In an article by Sanford Gage, who is a very good mediator, 9,000 California settlement decisions were analyzed over 41 years comparing rejected pretrial settlement offers and actual trial results. Sixty-one percent of the time, the plaintiffs obtained an award that was the same or worse than the result the plaintiff would have achieved by accepting the defendant’s pretrial settlement offer. The defendant decision error was only 24 percent, and where there was insurance, the error rate was only 21 percent.

However, defendants are NOT perfect.  While the average cost of the “decision error” by plaintiffs were $43,100,  defendants suffered an average adverse outcome in the amount of $1.14 million! Thus the expected cost of error is more than 20 times greater for the defendant than the plaintiff.

Gage_Making-the-right-decision-at-mediation_Plaintiff-magazine

 

 

In law school you are taught “if you are a defendant remove the case to the Federal Court”.  University of Connecticut law professors Alexandra Lahav and Peter Siegelman studied 30 years of data from the Administrative Office of the U.S. Courts supporting that directive. According to the law profs, the winning rate for plaintiffs in civil litigation in federal courts declined drastically and steadily between 1985 and 1995, from about 70 percent to 30 percent.SSRN-id2993423

P.S.  Federal Court Buildings are also so much nicer (for the most part) and the lawyers dress better!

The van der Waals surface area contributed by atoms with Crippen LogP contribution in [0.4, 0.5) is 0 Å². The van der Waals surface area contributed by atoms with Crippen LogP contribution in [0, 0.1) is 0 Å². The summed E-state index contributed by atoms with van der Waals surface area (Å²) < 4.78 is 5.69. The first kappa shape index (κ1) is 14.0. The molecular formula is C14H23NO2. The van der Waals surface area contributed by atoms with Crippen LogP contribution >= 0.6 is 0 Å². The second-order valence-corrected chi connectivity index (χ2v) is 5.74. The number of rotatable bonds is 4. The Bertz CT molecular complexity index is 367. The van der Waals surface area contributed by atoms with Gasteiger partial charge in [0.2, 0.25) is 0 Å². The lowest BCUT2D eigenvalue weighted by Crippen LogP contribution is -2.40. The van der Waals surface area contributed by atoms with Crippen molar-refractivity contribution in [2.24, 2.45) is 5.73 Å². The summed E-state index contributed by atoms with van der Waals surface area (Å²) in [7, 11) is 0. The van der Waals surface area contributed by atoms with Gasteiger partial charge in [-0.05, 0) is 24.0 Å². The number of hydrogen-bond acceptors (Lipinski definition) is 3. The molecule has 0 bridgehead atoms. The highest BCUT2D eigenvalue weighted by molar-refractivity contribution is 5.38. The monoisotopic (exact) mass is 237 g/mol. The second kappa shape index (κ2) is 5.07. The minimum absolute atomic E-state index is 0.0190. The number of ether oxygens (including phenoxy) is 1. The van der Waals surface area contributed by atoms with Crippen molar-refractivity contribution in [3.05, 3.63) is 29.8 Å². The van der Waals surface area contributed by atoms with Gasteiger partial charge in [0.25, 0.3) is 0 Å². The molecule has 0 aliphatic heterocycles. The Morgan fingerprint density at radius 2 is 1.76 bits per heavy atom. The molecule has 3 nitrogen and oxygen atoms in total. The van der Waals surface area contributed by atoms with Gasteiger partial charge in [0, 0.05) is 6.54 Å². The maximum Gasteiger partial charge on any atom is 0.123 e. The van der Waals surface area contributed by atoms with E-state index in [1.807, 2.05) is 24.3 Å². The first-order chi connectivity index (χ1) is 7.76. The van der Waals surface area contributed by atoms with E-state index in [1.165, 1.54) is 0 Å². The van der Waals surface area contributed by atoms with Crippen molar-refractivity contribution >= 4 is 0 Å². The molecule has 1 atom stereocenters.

Lahav, Alexandra D. and Siegelman, Peter, The Curious Incident of the Falling Win Rate (July 7, 2017). Available at SSRN: https://ssrn.com/abstract=2993423 or http://dx.doi.org/10.2139/ssrn.2993423

International law systems, justice, human rights and global business education concept with world map on a school globe and a gavel on a desk on blue background.

The new CCP §1297.185 essentially over rules the 1998 California Supreme Court case known as Birbower holding that lawyers from foreign nations could not appear in international arbitration matters in California.  California Governor Jerry Brown signed into law SB 766 effective January 1, 2019.  Arbitration and mediation are huge businesses for lawyers and this will create more opportunities for California based attorney’s and ADR companies 😊

Code of Civil Procedure § 1297.185, et seq. is very broad, essentially the requirements are:

  1. The non-California admitted attorney must be admitted in good standing to all jurisdictions in which he/she is a lawyer. must be based outside of California.
  2. The subject matter is supposed to be “internationally related” but Code of Civil Procedure § 1297.186(a) is broad enough to cover almost any mediation or arbitration proceeding.

Phone company records are difficult to obtain.  I say difficult, not impossible.  Even with a validly issued civil subpoena, the phone company will not comply without a notarized written consent from the consumer who “owns” the phone number.  You need a signed and notarized form such as this: Sprint Consent to Release Information